I cannot profess to be an authority on Iftar. I’ve been to quite a few, I’ve prepared a number of them and I’ve fasted through Ramadan for the past two years. But there are those who are far better positioned to talk about Iftar than me who may even be offended by my take on all this. If so, I’m sorry. I’m approaching this without any judgement of myself or others and hope it provides a good read. With that in mind, let’s get into a couple of quick questions and answers to help frame my thinking and this piece.
Wait, you’re a Muslim? It’s true. My wife, Dania, is the most perfect Egyptian, Jordanian, Arab, Muslim woman. Truthfully, I converted to Islam solely for the purpose of getting married to Dania. I’d have done pretty much anything to be honest. That series of events is a book of blogs in itself, but for now, the important thing thing is yes, I’m a Muslim but no, I’m not a particularly practising one.
So, why do you fast? I started fasting last year in support of our daughter’s nanny who was staying with us during Ramadan because of Corona related lockdown restrictions in Jordan. It just didn’t feel right for her to eat Iftar on her own so I decided to fast with her and break our fast together.
Fair enough. Why did you fast for a second year then? Well, on the surface of it, to show solidarity with our nanny who still stays over a few times a week, but perhaps more deeply, I enjoy the sharing of the fasting experience with my family and friends. I have also come to love the discipline and shake up of daily structure that fasting, and breaking it, brings.
With all of this self referential justification and explanation in mind, let’s get into my four lessons (to myself) for this year’s Iftaring.
The traditional break of fast is done with a date. You don’t want bad dates. One of the many joys of breaking my fast with our nanny is that her date game is STRONG. I still don’t quite know why, but when I buy dates, they are decent, sometimes delicious but she has a knack of producing the most succulent, juicy, perfectly ripe dates for us to eat each night, seemingly out of nowhere. If you want to mix things up, arguably the best date based fast breaking experience I have had was in Tunisia at La Villa Bleue where they served a date stuffed with almond butter. Utterly, ridiculously, delicious.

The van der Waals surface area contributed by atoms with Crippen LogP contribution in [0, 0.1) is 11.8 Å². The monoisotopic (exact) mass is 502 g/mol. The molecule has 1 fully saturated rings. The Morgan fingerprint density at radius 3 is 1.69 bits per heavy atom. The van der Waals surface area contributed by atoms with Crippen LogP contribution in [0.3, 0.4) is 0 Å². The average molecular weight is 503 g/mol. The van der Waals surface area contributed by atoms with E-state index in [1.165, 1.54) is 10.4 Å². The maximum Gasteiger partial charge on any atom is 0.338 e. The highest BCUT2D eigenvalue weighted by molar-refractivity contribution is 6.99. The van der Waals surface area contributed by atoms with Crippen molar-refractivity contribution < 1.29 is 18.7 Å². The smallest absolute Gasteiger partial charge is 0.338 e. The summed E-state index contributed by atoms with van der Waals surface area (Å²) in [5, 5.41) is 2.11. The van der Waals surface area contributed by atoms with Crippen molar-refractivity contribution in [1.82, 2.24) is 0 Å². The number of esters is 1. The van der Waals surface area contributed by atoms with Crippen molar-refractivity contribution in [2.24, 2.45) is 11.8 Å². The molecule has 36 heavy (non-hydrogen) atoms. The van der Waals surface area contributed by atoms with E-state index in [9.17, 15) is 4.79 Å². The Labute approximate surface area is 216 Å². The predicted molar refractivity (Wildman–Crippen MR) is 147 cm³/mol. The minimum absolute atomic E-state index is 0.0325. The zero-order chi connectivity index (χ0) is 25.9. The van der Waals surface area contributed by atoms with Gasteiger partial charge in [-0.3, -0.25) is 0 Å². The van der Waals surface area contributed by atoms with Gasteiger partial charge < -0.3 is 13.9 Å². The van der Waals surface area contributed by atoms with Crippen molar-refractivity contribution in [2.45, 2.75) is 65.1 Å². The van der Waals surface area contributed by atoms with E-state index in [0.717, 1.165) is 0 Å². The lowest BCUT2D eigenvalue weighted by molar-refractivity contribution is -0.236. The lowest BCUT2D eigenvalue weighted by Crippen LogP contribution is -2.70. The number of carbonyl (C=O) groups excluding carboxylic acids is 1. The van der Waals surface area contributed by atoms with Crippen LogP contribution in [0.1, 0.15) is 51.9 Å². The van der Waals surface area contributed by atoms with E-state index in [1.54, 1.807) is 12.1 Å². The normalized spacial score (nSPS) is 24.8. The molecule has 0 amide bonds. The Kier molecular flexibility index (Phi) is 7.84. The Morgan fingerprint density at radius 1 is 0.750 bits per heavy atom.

When I’m cooking, preparation is the key. Especially in the early days and weeks of Ramadan, I’ve enjoyed getting all my prep done in the early morning before everyone wakes up, planning, chopping and bubbling things away on the stove while my energy levels are solid and my mind is fresh. I’ve found that prep is more careful and diligent, knowing that the next time I eat will be in 12-13 hours. It makes for a beautiful ritual.
Iftar is a family affair. With all the best laid plans and preparation, I have come to appreciate that when it turns out my mother-in-law has been cooking literally all day for a family iftar that she would love us to join, it’s best to down tools and head over for iftar with the whole family. As an incessant planner, this has proved difficult at times. What about my iftar? What about the meetings I have? What about the break of routine? However, letting go of plans and giving in to a higher motivation, I’ve found, is always in my best interests, especially given the abundance of Nafas in Naira’s cooking.
Said no one about iftar before, ever. But……..stick with me. I am obsessed with stock. After hours of youtube videos, deals done with butchers and a newfound appreciation of sauces and jus, my stock game is now pretty strong. Stocks, soups and broths are a key iftar component for me. Yes, the flavour is always better with a good stock, but it’s also about the nutritional value of that beautiful liquid that pumps your body back up with the goodness and nutrients of a homemade stock. I’m up to at least a few stocks a week during Ramadan. The down side? Try fasting with delicious stock bubbling away, wafting its goodness throughout the house for sometimes, the full duration of the fast. Torture, yes. Worth it, absolutely.